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Sunday, November 19, 2006

This is a slim volume that contains gentle and persistent encouragement to keep a sabbath one day a week apart from the other six days. The spirit of gentleness is evident in the absence of guilt, obligation, or to-do lists in relation to the sabbath. For those trying to rest on their sabbath, Baab devotes a couple of chapters full of details and ideas about what to cease from doing, what to do, and how to approach the day. But she writes with “fear and trembling,” saying,

“if they create in you a sense of obligation, I will have defeated the very purpose of the sabbath. If the various possibilities—worship services, candles, festive meals, prayers, walks, special games and so on—become one more way to be successful or productive, one more burden to carry, then the spirit of the sabbath will be violated.”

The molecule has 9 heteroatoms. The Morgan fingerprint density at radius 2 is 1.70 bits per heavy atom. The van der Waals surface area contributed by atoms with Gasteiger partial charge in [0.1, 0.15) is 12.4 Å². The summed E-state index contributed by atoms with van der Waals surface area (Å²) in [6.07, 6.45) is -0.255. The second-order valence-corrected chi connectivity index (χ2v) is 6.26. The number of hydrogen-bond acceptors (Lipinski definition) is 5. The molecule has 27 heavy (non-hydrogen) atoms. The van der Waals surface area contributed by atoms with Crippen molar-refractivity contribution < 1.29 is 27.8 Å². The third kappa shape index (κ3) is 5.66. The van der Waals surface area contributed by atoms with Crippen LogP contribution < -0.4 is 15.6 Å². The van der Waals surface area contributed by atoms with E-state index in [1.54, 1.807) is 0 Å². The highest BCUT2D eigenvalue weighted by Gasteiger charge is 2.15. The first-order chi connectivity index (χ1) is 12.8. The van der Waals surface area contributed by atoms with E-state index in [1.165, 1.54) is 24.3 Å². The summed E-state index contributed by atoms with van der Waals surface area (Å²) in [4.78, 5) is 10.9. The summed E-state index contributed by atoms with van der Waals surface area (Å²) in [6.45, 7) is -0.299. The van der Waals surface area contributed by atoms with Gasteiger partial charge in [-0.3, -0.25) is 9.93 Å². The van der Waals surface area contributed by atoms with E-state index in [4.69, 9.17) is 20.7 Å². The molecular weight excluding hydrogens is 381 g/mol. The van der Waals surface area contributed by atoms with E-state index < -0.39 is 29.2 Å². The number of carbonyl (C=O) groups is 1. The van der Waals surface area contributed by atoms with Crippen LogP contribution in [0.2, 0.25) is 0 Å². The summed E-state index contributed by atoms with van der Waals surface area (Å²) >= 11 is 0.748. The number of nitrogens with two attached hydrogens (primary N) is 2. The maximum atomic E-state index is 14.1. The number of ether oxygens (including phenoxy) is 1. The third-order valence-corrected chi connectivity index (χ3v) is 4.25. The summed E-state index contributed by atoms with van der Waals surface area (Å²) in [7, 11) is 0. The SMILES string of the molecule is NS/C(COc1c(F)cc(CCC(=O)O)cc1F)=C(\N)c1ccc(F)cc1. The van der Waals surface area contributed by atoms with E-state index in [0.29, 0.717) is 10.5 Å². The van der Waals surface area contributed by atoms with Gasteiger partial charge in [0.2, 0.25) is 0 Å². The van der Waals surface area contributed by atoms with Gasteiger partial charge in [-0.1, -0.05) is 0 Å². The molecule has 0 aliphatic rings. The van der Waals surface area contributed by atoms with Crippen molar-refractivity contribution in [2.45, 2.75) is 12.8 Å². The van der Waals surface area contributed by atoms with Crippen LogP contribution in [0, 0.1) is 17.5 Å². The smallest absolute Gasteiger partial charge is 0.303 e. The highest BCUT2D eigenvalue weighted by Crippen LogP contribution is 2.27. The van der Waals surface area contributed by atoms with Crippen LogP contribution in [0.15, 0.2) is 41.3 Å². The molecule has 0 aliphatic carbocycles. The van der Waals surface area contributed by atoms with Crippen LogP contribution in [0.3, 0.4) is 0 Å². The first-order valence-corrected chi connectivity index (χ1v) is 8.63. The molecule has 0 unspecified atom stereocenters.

Baab has been thinking about the sabbath for decades. It was surprising to learn that some of her friends were hostile to her idea that Christians would benefit from keeping a sabbath, describing it as legalistic. For this reason, she spends much time justifying the practice, asserting that God’s grace to us overflows abundantly and allows us to rest in the conviction that he loves us simply as his good creation (and in His image!). It is a very helpful and accessible book that strives to help others “find freedom in the rhythms of rest.”

Title:Sabbath Keeping
Author:Lynne M. Baab
Date published:2005
Number of pages:130
Notes:Recommended by Intervarsity staff person


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